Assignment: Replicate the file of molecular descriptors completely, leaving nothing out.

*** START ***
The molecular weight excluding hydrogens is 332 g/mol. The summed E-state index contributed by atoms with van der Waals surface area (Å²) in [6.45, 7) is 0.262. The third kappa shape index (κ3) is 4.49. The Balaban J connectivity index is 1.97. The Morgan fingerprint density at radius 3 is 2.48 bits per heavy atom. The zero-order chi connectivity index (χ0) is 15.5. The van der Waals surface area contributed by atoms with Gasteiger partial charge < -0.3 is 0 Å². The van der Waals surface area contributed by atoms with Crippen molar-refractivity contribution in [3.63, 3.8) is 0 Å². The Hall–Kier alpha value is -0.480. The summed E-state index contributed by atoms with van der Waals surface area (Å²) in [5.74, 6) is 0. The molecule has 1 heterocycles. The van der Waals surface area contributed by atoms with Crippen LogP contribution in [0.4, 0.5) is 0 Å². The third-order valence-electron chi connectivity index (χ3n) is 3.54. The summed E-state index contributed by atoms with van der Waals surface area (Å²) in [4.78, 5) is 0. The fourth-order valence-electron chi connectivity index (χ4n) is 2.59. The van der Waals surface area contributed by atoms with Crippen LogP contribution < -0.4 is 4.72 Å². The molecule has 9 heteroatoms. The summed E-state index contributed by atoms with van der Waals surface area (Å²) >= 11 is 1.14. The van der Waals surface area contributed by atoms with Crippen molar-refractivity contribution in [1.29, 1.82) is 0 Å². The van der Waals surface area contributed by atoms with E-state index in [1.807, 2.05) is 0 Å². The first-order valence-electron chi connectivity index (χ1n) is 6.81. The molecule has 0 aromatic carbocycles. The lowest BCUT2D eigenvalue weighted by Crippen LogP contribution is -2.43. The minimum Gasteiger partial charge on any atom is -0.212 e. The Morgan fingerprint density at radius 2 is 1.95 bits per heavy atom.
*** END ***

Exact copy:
The molecular weight excluding hydrogens is 332 g/mol. The summed E-state index contributed by atoms with van der Waals surface area (Å²) in [6.45, 7) is 0.262. The third kappa shape index (κ3) is 4.49. The Balaban J connectivity index is 1.97. The Morgan fingerprint density at radius 3 is 2.48 bits per heavy atom. The zero-order chi connectivity index (χ0) is 15.5. The van der Waals surface area contributed by atoms with Gasteiger partial charge < -0.3 is 0 Å². The van der Waals surface area contributed by atoms with Crippen molar-refractivity contribution in [3.63, 3.8) is 0 Å². The Hall–Kier alpha value is -0.480. The summed E-state index contributed by atoms with van der Waals surface area (Å²) in [5.74, 6) is 0. The molecule has 1 heterocycles. The van der Waals surface area contributed by atoms with Crippen LogP contribution in [0.4, 0.5) is 0 Å². The third-order valence-electron chi connectivity index (χ3n) is 3.54. The summed E-state index contributed by atoms with van der Waals surface area (Å²) in [4.78, 5) is 0. The fourth-order valence-electron chi connectivity index (χ4n) is 2.59. The van der Waals surface area contributed by atoms with Crippen LogP contribution < -0.4 is 4.72 Å². The molecule has 9 heteroatoms. The summed E-state index contributed by atoms with van der Waals surface area (Å²) >= 11 is 1.14. The van der Waals surface area contributed by atoms with Crippen molar-refractivity contribution in [1.29, 1.82) is 0 Å². The van der Waals surface area contributed by atoms with E-state index in [1.807, 2.05) is 0 Å². The first-order valence-electron chi connectivity index (χ1n) is 6.81. The molecule has 0 aromatic carbocycles. The lowest BCUT2D eigenvalue weighted by Crippen LogP contribution is -2.43. The minimum Gasteiger partial charge on any atom is -0.212 e. The Morgan fingerprint density at radius 2 is 1.95 bits per heavy atom.